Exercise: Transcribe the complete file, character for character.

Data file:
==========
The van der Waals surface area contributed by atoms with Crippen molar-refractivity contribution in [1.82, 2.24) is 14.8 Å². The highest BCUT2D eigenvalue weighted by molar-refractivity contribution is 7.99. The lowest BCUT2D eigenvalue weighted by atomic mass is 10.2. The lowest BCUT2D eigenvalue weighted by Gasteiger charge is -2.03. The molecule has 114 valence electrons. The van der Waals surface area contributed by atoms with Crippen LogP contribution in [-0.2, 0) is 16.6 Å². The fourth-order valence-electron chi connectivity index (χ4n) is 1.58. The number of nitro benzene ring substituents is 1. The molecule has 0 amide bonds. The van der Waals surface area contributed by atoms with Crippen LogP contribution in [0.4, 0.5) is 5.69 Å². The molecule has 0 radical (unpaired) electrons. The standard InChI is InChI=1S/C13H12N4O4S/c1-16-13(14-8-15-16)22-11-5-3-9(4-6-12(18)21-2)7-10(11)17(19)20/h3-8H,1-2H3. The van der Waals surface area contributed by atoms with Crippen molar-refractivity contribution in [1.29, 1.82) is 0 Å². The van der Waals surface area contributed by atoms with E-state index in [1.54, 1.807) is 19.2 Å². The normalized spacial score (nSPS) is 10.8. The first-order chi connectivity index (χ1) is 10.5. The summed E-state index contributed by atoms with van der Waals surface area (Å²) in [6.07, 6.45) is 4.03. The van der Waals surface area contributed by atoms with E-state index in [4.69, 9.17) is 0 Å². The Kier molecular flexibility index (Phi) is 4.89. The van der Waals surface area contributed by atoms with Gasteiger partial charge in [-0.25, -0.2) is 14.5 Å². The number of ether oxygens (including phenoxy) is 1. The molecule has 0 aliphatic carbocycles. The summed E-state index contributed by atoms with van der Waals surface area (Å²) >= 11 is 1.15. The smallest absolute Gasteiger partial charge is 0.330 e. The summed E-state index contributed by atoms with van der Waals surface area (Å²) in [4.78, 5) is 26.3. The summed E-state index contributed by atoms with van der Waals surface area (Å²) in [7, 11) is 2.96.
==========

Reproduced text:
The van der Waals surface area contributed by atoms with Crippen molar-refractivity contribution in [1.82, 2.24) is 14.8 Å². The highest BCUT2D eigenvalue weighted by molar-refractivity contribution is 7.99. The lowest BCUT2D eigenvalue weighted by atomic mass is 10.2. The lowest BCUT2D eigenvalue weighted by Gasteiger charge is -2.03. The molecule has 114 valence electrons. The van der Waals surface area contributed by atoms with Crippen LogP contribution in [-0.2, 0) is 16.6 Å². The fourth-order valence-electron chi connectivity index (χ4n) is 1.58. The number of nitro benzene ring substituents is 1. The molecule has 0 amide bonds. The van der Waals surface area contributed by atoms with Crippen LogP contribution in [0.4, 0.5) is 5.69 Å². The molecule has 0 radical (unpaired) electrons. The standard InChI is InChI=1S/C13H12N4O4S/c1-16-13(14-8-15-16)22-11-5-3-9(4-6-12(18)21-2)7-10(11)17(19)20/h3-8H,1-2H3. The van der Waals surface area contributed by atoms with Crippen molar-refractivity contribution in [1.29, 1.82) is 0 Å². The van der Waals surface area contributed by atoms with E-state index in [1.54, 1.807) is 19.2 Å². The normalized spacial score (nSPS) is 10.8. The first-order chi connectivity index (χ1) is 10.5. The summed E-state index contributed by atoms with van der Waals surface area (Å²) in [6.07, 6.45) is 4.03. The van der Waals surface area contributed by atoms with E-state index in [4.69, 9.17) is 0 Å². The Kier molecular flexibility index (Phi) is 4.89. The van der Waals surface area contributed by atoms with Gasteiger partial charge in [-0.25, -0.2) is 14.5 Å². The number of ether oxygens (including phenoxy) is 1. The molecule has 0 aliphatic carbocycles. The summed E-state index contributed by atoms with van der Waals surface area (Å²) >= 11 is 1.15. The smallest absolute Gasteiger partial charge is 0.330 e. The summed E-state index contributed by atoms with van der Waals surface area (Å²) in [4.78, 5) is 26.3. The summed E-state index contributed by atoms with van der Waals surface area (Å²) in [7, 11) is 2.96.